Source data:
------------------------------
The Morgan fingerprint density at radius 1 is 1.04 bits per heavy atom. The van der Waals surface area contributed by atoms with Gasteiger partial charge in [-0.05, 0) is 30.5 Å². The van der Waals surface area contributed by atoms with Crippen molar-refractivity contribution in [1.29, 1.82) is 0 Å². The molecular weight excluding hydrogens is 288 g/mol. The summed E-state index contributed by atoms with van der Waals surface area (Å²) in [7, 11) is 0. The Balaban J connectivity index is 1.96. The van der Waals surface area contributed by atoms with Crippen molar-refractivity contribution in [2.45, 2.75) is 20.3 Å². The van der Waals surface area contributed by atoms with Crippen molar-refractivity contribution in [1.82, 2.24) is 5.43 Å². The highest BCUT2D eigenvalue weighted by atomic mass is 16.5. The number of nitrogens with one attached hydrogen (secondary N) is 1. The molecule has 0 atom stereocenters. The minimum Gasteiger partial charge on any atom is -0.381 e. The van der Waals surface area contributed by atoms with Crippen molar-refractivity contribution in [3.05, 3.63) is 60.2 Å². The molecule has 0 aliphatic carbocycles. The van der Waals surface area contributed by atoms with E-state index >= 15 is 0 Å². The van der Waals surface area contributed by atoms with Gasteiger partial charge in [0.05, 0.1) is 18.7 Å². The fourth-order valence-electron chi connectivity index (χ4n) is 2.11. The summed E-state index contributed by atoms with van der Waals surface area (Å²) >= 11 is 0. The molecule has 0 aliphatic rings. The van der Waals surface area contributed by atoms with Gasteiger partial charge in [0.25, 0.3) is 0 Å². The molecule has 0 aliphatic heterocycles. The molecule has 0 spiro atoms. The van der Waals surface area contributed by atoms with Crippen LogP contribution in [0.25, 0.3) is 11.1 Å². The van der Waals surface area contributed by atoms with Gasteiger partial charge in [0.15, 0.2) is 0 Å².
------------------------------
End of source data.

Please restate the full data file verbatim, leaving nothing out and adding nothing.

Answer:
The Morgan fingerprint density at radius 1 is 1.04 bits per heavy atom. The van der Waals surface area contributed by atoms with Gasteiger partial charge in [-0.05, 0) is 30.5 Å². The van der Waals surface area contributed by atoms with Crippen molar-refractivity contribution in [1.29, 1.82) is 0 Å². The molecular weight excluding hydrogens is 288 g/mol. The summed E-state index contributed by atoms with van der Waals surface area (Å²) in [7, 11) is 0. The Balaban J connectivity index is 1.96. The van der Waals surface area contributed by atoms with Crippen molar-refractivity contribution in [2.45, 2.75) is 20.3 Å². The van der Waals surface area contributed by atoms with Crippen molar-refractivity contribution in [1.82, 2.24) is 5.43 Å². The highest BCUT2D eigenvalue weighted by atomic mass is 16.5. The number of nitrogens with one attached hydrogen (secondary N) is 1. The molecule has 0 atom stereocenters. The minimum Gasteiger partial charge on any atom is -0.381 e. The van der Waals surface area contributed by atoms with Crippen molar-refractivity contribution in [3.05, 3.63) is 60.2 Å². The molecule has 0 aliphatic carbocycles. The van der Waals surface area contributed by atoms with E-state index >= 15 is 0 Å². The van der Waals surface area contributed by atoms with Gasteiger partial charge in [0.05, 0.1) is 18.7 Å². The fourth-order valence-electron chi connectivity index (χ4n) is 2.11. The summed E-state index contributed by atoms with van der Waals surface area (Å²) >= 11 is 0. The molecule has 0 aliphatic rings. The van der Waals surface area contributed by atoms with Gasteiger partial charge in [0.25, 0.3) is 0 Å². The molecule has 0 aliphatic heterocycles. The molecule has 0 spiro atoms. The van der Waals surface area contributed by atoms with Crippen LogP contribution in [0.25, 0.3) is 11.1 Å². The van der Waals surface area contributed by atoms with Gasteiger partial charge in [0.15, 0.2) is 0 Å².